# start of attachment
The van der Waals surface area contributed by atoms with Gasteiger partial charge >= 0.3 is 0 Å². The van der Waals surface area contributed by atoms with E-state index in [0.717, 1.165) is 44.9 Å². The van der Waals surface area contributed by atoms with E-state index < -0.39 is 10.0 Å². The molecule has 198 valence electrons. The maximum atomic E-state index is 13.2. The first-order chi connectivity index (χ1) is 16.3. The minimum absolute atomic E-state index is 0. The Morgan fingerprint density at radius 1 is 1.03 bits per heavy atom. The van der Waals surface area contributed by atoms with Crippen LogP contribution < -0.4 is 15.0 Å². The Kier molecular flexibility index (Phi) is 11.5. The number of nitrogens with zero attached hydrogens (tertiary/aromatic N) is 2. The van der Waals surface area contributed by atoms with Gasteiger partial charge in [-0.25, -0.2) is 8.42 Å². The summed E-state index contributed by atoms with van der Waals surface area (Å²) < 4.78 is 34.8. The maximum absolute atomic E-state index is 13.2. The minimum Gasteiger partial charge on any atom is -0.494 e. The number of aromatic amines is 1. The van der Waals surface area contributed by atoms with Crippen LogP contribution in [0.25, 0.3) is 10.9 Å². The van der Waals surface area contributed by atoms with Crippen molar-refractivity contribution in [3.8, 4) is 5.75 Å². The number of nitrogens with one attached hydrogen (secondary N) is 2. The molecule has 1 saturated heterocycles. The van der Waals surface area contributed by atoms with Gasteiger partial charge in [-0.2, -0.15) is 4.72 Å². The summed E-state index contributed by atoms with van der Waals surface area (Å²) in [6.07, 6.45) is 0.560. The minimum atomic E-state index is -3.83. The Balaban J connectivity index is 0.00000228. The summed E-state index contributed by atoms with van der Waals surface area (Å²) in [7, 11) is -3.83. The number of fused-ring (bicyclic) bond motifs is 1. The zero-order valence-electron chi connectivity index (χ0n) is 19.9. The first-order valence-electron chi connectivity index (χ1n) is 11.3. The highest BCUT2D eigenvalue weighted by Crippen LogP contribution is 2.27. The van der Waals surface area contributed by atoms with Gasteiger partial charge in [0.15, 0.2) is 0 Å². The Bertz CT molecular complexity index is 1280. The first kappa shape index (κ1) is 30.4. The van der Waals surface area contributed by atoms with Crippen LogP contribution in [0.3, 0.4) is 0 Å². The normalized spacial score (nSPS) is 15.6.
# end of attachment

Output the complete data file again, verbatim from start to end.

The van der Waals surface area contributed by atoms with Gasteiger partial charge >= 0.3 is 0 Å². The van der Waals surface area contributed by atoms with E-state index in [0.717, 1.165) is 44.9 Å². The van der Waals surface area contributed by atoms with E-state index < -0.39 is 10.0 Å². The molecule has 198 valence electrons. The maximum atomic E-state index is 13.2. The first-order chi connectivity index (χ1) is 16.3. The minimum absolute atomic E-state index is 0. The Morgan fingerprint density at radius 1 is 1.03 bits per heavy atom. The van der Waals surface area contributed by atoms with Crippen LogP contribution < -0.4 is 15.0 Å². The Kier molecular flexibility index (Phi) is 11.5. The number of nitrogens with zero attached hydrogens (tertiary/aromatic N) is 2. The van der Waals surface area contributed by atoms with Gasteiger partial charge in [-0.25, -0.2) is 8.42 Å². The summed E-state index contributed by atoms with van der Waals surface area (Å²) < 4.78 is 34.8. The maximum absolute atomic E-state index is 13.2. The minimum Gasteiger partial charge on any atom is -0.494 e. The number of aromatic amines is 1. The van der Waals surface area contributed by atoms with Crippen LogP contribution in [0.25, 0.3) is 10.9 Å². The van der Waals surface area contributed by atoms with Crippen molar-refractivity contribution in [3.8, 4) is 5.75 Å². The number of nitrogens with one attached hydrogen (secondary N) is 2. The molecule has 1 saturated heterocycles. The van der Waals surface area contributed by atoms with Gasteiger partial charge in [-0.2, -0.15) is 4.72 Å². The summed E-state index contributed by atoms with van der Waals surface area (Å²) in [6.07, 6.45) is 0.560. The minimum atomic E-state index is -3.83. The Balaban J connectivity index is 0.00000228. The summed E-state index contributed by atoms with van der Waals surface area (Å²) in [7, 11) is -3.83. The number of fused-ring (bicyclic) bond motifs is 1. The zero-order valence-electron chi connectivity index (χ0n) is 19.9. The first-order valence-electron chi connectivity index (χ1n) is 11.3. The highest BCUT2D eigenvalue weighted by Crippen LogP contribution is 2.27. The van der Waals surface area contributed by atoms with Gasteiger partial charge in [0.15, 0.2) is 0 Å². The Bertz CT molecular complexity index is 1280. The first kappa shape index (κ1) is 30.4. The van der Waals surface area contributed by atoms with Crippen LogP contribution in [0.3, 0.4) is 0 Å². The normalized spacial score (nSPS) is 15.6.